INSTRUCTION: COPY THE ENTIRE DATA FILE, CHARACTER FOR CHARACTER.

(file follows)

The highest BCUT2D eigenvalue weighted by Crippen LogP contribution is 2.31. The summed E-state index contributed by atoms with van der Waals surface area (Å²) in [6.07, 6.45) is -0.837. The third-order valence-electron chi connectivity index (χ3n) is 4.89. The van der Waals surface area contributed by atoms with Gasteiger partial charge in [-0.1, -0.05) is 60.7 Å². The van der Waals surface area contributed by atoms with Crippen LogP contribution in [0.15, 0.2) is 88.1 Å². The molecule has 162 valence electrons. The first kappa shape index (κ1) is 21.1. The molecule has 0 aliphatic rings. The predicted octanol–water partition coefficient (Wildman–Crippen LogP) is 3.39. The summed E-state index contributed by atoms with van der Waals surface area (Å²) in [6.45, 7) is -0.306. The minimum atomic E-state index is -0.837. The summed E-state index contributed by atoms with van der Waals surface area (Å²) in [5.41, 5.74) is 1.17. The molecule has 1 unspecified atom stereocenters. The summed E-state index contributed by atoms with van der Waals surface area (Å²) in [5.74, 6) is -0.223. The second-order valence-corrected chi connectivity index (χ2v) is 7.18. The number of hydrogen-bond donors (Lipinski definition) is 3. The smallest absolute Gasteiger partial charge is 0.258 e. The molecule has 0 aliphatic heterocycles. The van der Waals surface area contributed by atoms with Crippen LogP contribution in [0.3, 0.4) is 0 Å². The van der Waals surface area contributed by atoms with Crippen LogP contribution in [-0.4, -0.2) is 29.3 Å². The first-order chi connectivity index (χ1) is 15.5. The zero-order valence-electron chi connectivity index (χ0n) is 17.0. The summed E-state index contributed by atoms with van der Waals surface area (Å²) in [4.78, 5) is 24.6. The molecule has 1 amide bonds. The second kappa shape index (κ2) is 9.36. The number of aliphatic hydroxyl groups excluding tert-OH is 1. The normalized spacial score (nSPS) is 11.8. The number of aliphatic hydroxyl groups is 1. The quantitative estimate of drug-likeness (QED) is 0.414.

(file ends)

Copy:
The highest BCUT2D eigenvalue weighted by Crippen LogP contribution is 2.31. The summed E-state index contributed by atoms with van der Waals surface area (Å²) in [6.07, 6.45) is -0.837. The third-order valence-electron chi connectivity index (χ3n) is 4.89. The van der Waals surface area contributed by atoms with Gasteiger partial charge in [-0.1, -0.05) is 60.7 Å². The van der Waals surface area contributed by atoms with Crippen LogP contribution in [0.15, 0.2) is 88.1 Å². The molecule has 162 valence electrons. The first kappa shape index (κ1) is 21.1. The molecule has 0 aliphatic rings. The predicted octanol–water partition coefficient (Wildman–Crippen LogP) is 3.39. The summed E-state index contributed by atoms with van der Waals surface area (Å²) in [6.45, 7) is -0.306. The minimum atomic E-state index is -0.837. The summed E-state index contributed by atoms with van der Waals surface area (Å²) in [5.41, 5.74) is 1.17. The molecule has 1 unspecified atom stereocenters. The summed E-state index contributed by atoms with van der Waals surface area (Å²) in [5.74, 6) is -0.223. The second-order valence-corrected chi connectivity index (χ2v) is 7.18. The number of hydrogen-bond donors (Lipinski definition) is 3. The smallest absolute Gasteiger partial charge is 0.258 e. The molecule has 0 aliphatic heterocycles. The van der Waals surface area contributed by atoms with Crippen LogP contribution in [0.3, 0.4) is 0 Å². The van der Waals surface area contributed by atoms with Crippen LogP contribution in [-0.4, -0.2) is 29.3 Å². The first-order chi connectivity index (χ1) is 15.5. The zero-order valence-electron chi connectivity index (χ0n) is 17.0. The summed E-state index contributed by atoms with van der Waals surface area (Å²) in [4.78, 5) is 24.6. The molecule has 1 amide bonds. The second kappa shape index (κ2) is 9.36. The number of aliphatic hydroxyl groups excluding tert-OH is 1. The normalized spacial score (nSPS) is 11.8. The number of aliphatic hydroxyl groups is 1. The quantitative estimate of drug-likeness (QED) is 0.414.